Jul 5, 2019

Elizabeth Warren's 2020 plan to improve work life for women of color

Photo: Ethan Miller/Getty Images

Sen. Elizabeth Warren (D-Mass.) has introduced a new 2020 plan on Friday to improve the working conditions and pay for women of color, relying on the power of executive orders that she would sign Day 1 of her presidency.

The big picture: Warren says these executive actions are part of a broader plan to ensure equal opportunities and financial security for women of color. Warren has outlined plans for universal child care, affordable housing and student debt cancellation.

Details:

  • Warren will deny federal contracts to companies that have poor records of prioritizing diversity and equal pay.
  • She plans to ban federal contractors from asking job applicants for past salaries and criminal histories.
  • All federal contractors must increase their minimum wages to $15 and provide benefits.
  • Warren plans to support diversity in the federal government by creating paid fellowship programs for minority and low-income applicants.
  • She says her Equal Employment Opportunity Commission will closely monitor fields in which women are more likely to face discrimination, but fail to report it.

Go deeper: Elizabeth Warren on the issues, in under 500 words

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Sign of the times: A pro-Warren super PAC

Democratic presidential candidate Sen. Elizabeth Warren at a rally in Nevada. Photo: Alex Wong/Getty Images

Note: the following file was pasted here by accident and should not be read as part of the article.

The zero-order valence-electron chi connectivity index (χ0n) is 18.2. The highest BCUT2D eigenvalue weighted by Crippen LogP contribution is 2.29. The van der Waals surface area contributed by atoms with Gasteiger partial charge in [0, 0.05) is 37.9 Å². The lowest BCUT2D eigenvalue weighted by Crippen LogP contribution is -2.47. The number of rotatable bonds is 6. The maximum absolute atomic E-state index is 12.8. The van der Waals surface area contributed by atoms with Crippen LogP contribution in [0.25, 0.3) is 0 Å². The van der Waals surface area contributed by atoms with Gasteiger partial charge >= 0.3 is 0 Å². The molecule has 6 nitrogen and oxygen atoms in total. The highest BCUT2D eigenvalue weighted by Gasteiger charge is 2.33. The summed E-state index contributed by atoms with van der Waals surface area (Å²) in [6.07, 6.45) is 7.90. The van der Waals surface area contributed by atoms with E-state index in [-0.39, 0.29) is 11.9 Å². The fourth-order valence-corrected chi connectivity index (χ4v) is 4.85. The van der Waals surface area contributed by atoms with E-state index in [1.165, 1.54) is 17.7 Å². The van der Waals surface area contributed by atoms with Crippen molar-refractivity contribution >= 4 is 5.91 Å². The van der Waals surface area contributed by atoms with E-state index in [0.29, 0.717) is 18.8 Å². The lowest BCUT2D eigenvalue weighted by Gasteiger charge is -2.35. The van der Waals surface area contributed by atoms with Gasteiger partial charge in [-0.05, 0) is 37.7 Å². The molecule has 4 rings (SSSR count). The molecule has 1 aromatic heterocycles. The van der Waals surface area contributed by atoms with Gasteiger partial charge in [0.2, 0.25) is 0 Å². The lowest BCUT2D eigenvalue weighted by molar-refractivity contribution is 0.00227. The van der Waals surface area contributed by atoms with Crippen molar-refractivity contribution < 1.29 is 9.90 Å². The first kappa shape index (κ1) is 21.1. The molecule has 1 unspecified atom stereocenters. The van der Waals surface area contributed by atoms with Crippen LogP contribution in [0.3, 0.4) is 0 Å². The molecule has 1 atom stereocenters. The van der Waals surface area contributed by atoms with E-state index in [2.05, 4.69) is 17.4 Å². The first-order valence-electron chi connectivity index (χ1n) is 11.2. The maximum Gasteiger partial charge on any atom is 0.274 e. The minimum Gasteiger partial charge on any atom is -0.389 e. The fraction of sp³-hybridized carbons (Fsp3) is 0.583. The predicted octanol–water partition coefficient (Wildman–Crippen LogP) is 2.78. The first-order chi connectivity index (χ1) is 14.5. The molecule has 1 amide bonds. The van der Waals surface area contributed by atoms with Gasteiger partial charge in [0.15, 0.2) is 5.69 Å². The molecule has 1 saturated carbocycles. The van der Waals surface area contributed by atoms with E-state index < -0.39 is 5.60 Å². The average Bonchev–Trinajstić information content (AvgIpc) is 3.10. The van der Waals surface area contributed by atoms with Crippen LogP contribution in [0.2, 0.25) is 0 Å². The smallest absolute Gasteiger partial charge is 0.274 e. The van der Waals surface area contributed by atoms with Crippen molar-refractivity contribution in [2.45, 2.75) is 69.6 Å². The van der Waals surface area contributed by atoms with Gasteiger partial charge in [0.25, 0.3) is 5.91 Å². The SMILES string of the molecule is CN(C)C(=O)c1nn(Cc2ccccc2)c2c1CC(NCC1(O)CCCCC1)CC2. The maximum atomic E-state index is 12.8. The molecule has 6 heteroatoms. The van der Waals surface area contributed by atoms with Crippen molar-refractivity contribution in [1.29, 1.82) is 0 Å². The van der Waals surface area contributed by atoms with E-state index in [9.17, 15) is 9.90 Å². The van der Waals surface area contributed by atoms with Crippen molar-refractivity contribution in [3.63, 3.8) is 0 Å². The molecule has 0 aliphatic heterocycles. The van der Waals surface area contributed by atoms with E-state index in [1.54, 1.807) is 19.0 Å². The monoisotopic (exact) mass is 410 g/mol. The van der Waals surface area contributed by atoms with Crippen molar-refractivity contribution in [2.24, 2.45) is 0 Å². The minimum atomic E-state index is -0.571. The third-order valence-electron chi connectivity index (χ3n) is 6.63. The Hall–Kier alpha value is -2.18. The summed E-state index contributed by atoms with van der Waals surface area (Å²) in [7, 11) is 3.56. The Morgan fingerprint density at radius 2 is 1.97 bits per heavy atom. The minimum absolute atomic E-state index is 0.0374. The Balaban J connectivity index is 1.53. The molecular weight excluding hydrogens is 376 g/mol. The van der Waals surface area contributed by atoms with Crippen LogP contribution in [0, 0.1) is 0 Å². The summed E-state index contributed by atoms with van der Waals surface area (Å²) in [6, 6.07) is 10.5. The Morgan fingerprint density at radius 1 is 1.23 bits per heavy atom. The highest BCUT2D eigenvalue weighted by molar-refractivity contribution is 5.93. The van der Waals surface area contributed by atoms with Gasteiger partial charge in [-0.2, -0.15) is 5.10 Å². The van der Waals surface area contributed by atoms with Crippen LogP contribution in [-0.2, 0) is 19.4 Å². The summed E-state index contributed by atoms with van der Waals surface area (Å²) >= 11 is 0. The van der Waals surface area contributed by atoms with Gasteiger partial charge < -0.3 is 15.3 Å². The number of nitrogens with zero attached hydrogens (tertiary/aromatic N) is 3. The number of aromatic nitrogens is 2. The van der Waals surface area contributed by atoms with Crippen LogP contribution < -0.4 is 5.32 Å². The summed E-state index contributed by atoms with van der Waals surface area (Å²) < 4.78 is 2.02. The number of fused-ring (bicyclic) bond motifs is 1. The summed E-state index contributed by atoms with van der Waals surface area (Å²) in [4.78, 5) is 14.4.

A group of women progressives who back Sen. Elizabeth Warren has formed Persist PAC, a super PAC airing pro-Warren ads starting Wednesday in an effort to boost her performance ahead of Saturday's crucial Nevada caucuses, a spokesman told Axios.

Why it matters: Warren has spoken adamantly against the influence of unlimited spending and dark money in politics. But these supporters have concluded that before Warren can reform the system, she must win under the rules that exist — and that whether she likes it or not, their uncoordinated help may be needed to keep her viable through this weekend's contest and into South Carolina and Super Tuesday.

Go deeperArrowUpdated 1 hour ago - Politics & Policy

Pentagon policy chief resigns amid reported discord with Trump

John Rood. Photo: Mark Wilson/Getty Images

John Rood, the Pentagon's top policy official, will resign from his post at the end of the month, CNN first reported and President Trump confirmed.

The state of play: CNN said Rood "was perceived as not embracing some of the changes in policy the White House and senior Pentagon officials wanted," such as peace talks in Afghanistan with the Taliban and a decision to cut back on military exercises with South Korea as the president courted North Korea's Kim Jong-un.

Coronavirus cases rise, as warnings of global pandemic grow

Data: The Center for Systems Science and Engineering at Johns Hopkins, the CDC, and China's NHC; Note: China refers to mainland China and the Diamond Princess is the cruise ship offshore Yokohama, Japan. Map: Danielle Alberti/Axios

We may be "at the brink" of a global pandemic, warns a top U.S. public health official, as cases continue to spread despite containment efforts. Meanwhile, the global economy is being affected, including the tech manufacturing industry.

The big picture: COVID-19 has now killed more than 2,000 people and infected over 75,000 others, mostly in mainland China, where the National Health Commission announced 136 new deaths since Tuesday.

Go deeperArrowUpdated 2 hours ago - Health